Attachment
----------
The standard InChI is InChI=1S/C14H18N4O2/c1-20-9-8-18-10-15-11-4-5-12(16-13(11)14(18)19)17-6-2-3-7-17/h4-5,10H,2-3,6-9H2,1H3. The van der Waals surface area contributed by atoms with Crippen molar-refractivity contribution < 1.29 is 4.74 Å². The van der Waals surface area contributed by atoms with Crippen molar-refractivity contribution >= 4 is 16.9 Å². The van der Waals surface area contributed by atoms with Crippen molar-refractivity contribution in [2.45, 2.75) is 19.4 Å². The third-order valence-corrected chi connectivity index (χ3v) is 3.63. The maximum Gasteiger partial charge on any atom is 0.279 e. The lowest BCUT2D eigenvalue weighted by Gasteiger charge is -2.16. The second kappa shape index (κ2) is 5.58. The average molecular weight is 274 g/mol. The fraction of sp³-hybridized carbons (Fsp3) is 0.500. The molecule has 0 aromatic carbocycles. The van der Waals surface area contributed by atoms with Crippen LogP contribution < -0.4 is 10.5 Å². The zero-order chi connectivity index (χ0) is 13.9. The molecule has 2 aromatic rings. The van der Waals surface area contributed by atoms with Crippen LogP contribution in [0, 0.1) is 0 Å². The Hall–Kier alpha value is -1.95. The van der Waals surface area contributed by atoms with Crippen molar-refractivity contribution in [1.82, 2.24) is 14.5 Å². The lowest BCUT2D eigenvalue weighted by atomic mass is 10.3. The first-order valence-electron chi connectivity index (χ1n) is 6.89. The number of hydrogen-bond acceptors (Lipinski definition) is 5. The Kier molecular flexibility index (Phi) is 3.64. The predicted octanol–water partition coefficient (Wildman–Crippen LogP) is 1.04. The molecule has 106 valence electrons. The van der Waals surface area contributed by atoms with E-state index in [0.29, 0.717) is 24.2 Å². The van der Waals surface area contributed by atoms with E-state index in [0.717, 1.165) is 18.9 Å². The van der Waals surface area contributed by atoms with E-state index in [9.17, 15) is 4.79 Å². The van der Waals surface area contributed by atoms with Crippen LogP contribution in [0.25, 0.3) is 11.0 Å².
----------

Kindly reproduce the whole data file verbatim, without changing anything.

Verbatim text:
The standard InChI is InChI=1S/C14H18N4O2/c1-20-9-8-18-10-15-11-4-5-12(16-13(11)14(18)19)17-6-2-3-7-17/h4-5,10H,2-3,6-9H2,1H3. The van der Waals surface area contributed by atoms with Crippen molar-refractivity contribution < 1.29 is 4.74 Å². The van der Waals surface area contributed by atoms with Crippen molar-refractivity contribution >= 4 is 16.9 Å². The van der Waals surface area contributed by atoms with Crippen molar-refractivity contribution in [2.45, 2.75) is 19.4 Å². The third-order valence-corrected chi connectivity index (χ3v) is 3.63. The maximum Gasteiger partial charge on any atom is 0.279 e. The lowest BCUT2D eigenvalue weighted by Gasteiger charge is -2.16. The second kappa shape index (κ2) is 5.58. The average molecular weight is 274 g/mol. The fraction of sp³-hybridized carbons (Fsp3) is 0.500. The molecule has 0 aromatic carbocycles. The van der Waals surface area contributed by atoms with Crippen LogP contribution < -0.4 is 10.5 Å². The zero-order chi connectivity index (χ0) is 13.9. The molecule has 2 aromatic rings. The van der Waals surface area contributed by atoms with Crippen LogP contribution in [0, 0.1) is 0 Å². The Hall–Kier alpha value is -1.95. The van der Waals surface area contributed by atoms with Crippen molar-refractivity contribution in [1.82, 2.24) is 14.5 Å². The lowest BCUT2D eigenvalue weighted by atomic mass is 10.3. The first-order valence-electron chi connectivity index (χ1n) is 6.89. The number of hydrogen-bond acceptors (Lipinski definition) is 5. The Kier molecular flexibility index (Phi) is 3.64. The predicted octanol–water partition coefficient (Wildman–Crippen LogP) is 1.04. The molecule has 106 valence electrons. The van der Waals surface area contributed by atoms with E-state index in [0.29, 0.717) is 24.2 Å². The van der Waals surface area contributed by atoms with E-state index in [0.717, 1.165) is 18.9 Å². The van der Waals surface area contributed by atoms with E-state index in [9.17, 15) is 4.79 Å². The van der Waals surface area contributed by atoms with Crippen LogP contribution in [0.25, 0.3) is 11.0 Å².